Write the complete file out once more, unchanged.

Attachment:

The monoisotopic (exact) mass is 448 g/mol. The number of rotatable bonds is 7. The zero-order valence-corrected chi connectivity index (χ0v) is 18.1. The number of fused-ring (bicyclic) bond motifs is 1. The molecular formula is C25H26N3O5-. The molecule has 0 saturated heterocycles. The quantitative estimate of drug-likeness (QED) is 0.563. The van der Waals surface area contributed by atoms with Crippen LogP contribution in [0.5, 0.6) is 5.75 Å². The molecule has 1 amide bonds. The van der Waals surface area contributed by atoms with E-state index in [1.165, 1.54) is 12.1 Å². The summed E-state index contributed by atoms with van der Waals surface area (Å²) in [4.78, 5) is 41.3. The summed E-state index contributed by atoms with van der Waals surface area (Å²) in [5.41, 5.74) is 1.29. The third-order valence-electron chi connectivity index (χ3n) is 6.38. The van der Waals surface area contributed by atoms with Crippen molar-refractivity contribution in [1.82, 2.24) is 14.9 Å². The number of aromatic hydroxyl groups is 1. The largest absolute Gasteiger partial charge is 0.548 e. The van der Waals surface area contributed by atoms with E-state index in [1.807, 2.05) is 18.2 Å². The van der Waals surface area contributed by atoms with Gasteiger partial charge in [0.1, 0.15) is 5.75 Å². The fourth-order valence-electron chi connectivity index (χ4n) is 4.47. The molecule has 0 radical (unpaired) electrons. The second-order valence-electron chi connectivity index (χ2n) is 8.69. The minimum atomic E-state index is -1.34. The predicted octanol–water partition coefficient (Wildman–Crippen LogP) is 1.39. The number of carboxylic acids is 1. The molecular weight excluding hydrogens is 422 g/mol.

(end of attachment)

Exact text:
The monoisotopic (exact) mass is 448 g/mol. The number of rotatable bonds is 7. The zero-order valence-corrected chi connectivity index (χ0v) is 18.1. The number of fused-ring (bicyclic) bond motifs is 1. The molecular formula is C25H26N3O5-. The molecule has 0 saturated heterocycles. The quantitative estimate of drug-likeness (QED) is 0.563. The van der Waals surface area contributed by atoms with Crippen LogP contribution in [0.5, 0.6) is 5.75 Å². The molecule has 1 amide bonds. The van der Waals surface area contributed by atoms with E-state index in [1.165, 1.54) is 12.1 Å². The summed E-state index contributed by atoms with van der Waals surface area (Å²) in [4.78, 5) is 41.3. The summed E-state index contributed by atoms with van der Waals surface area (Å²) in [5.41, 5.74) is 1.29. The third-order valence-electron chi connectivity index (χ3n) is 6.38. The van der Waals surface area contributed by atoms with Crippen molar-refractivity contribution in [1.82, 2.24) is 14.9 Å². The number of aromatic hydroxyl groups is 1. The largest absolute Gasteiger partial charge is 0.548 e. The van der Waals surface area contributed by atoms with E-state index in [1.807, 2.05) is 18.2 Å². The van der Waals surface area contributed by atoms with Gasteiger partial charge in [0.1, 0.15) is 5.75 Å². The fourth-order valence-electron chi connectivity index (χ4n) is 4.47. The molecule has 0 radical (unpaired) electrons. The second-order valence-electron chi connectivity index (χ2n) is 8.69. The minimum atomic E-state index is -1.34. The predicted octanol–water partition coefficient (Wildman–Crippen LogP) is 1.39. The number of carboxylic acids is 1. The molecular weight excluding hydrogens is 422 g/mol.